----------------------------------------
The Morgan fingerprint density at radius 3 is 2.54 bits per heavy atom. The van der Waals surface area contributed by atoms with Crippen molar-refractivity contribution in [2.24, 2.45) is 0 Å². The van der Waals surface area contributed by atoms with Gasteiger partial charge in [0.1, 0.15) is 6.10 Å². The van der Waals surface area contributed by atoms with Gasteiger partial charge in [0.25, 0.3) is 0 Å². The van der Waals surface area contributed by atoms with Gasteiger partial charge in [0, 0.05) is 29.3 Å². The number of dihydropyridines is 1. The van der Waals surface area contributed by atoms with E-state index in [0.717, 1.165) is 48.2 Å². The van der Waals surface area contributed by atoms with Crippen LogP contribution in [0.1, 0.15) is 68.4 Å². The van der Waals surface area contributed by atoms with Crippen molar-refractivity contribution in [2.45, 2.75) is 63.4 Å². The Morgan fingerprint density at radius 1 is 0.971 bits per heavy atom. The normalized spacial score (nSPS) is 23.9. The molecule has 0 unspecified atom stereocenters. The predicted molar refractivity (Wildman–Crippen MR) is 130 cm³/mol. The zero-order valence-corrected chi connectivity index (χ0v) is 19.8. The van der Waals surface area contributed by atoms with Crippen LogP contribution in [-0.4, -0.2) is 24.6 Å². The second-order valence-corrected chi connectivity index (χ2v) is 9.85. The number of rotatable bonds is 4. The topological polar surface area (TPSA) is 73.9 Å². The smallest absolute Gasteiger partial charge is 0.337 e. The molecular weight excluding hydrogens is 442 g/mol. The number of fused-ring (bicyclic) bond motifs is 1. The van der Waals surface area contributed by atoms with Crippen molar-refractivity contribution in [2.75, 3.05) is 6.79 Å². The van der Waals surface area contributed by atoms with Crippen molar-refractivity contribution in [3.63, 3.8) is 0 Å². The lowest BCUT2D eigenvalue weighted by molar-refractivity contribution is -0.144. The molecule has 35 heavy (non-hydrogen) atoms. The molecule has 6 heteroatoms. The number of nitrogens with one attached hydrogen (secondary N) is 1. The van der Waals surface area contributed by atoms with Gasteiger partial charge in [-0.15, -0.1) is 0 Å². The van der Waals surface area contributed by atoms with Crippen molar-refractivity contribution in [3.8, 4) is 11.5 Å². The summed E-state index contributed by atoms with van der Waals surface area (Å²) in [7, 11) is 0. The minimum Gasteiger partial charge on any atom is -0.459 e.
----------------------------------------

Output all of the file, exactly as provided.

The Morgan fingerprint density at radius 3 is 2.54 bits per heavy atom. The van der Waals surface area contributed by atoms with Crippen molar-refractivity contribution in [2.24, 2.45) is 0 Å². The van der Waals surface area contributed by atoms with Gasteiger partial charge in [0.1, 0.15) is 6.10 Å². The van der Waals surface area contributed by atoms with Gasteiger partial charge in [0.25, 0.3) is 0 Å². The van der Waals surface area contributed by atoms with Gasteiger partial charge in [0, 0.05) is 29.3 Å². The number of dihydropyridines is 1. The van der Waals surface area contributed by atoms with E-state index in [0.717, 1.165) is 48.2 Å². The van der Waals surface area contributed by atoms with Crippen LogP contribution in [0.1, 0.15) is 68.4 Å². The van der Waals surface area contributed by atoms with Crippen molar-refractivity contribution in [2.45, 2.75) is 63.4 Å². The Morgan fingerprint density at radius 1 is 0.971 bits per heavy atom. The normalized spacial score (nSPS) is 23.9. The molecule has 0 unspecified atom stereocenters. The predicted molar refractivity (Wildman–Crippen MR) is 130 cm³/mol. The zero-order valence-corrected chi connectivity index (χ0v) is 19.8. The van der Waals surface area contributed by atoms with Crippen LogP contribution in [-0.4, -0.2) is 24.6 Å². The second-order valence-corrected chi connectivity index (χ2v) is 9.85. The number of rotatable bonds is 4. The topological polar surface area (TPSA) is 73.9 Å². The smallest absolute Gasteiger partial charge is 0.337 e. The molecular weight excluding hydrogens is 442 g/mol. The number of fused-ring (bicyclic) bond motifs is 1. The van der Waals surface area contributed by atoms with Crippen molar-refractivity contribution in [2.75, 3.05) is 6.79 Å². The van der Waals surface area contributed by atoms with Crippen molar-refractivity contribution in [3.63, 3.8) is 0 Å². The lowest BCUT2D eigenvalue weighted by molar-refractivity contribution is -0.144. The molecule has 35 heavy (non-hydrogen) atoms. The molecule has 6 heteroatoms. The number of nitrogens with one attached hydrogen (secondary N) is 1. The van der Waals surface area contributed by atoms with Gasteiger partial charge in [-0.15, -0.1) is 0 Å². The van der Waals surface area contributed by atoms with Crippen molar-refractivity contribution in [3.8, 4) is 11.5 Å². The summed E-state index contributed by atoms with van der Waals surface area (Å²) in [7, 11) is 0. The minimum Gasteiger partial charge on any atom is -0.459 e.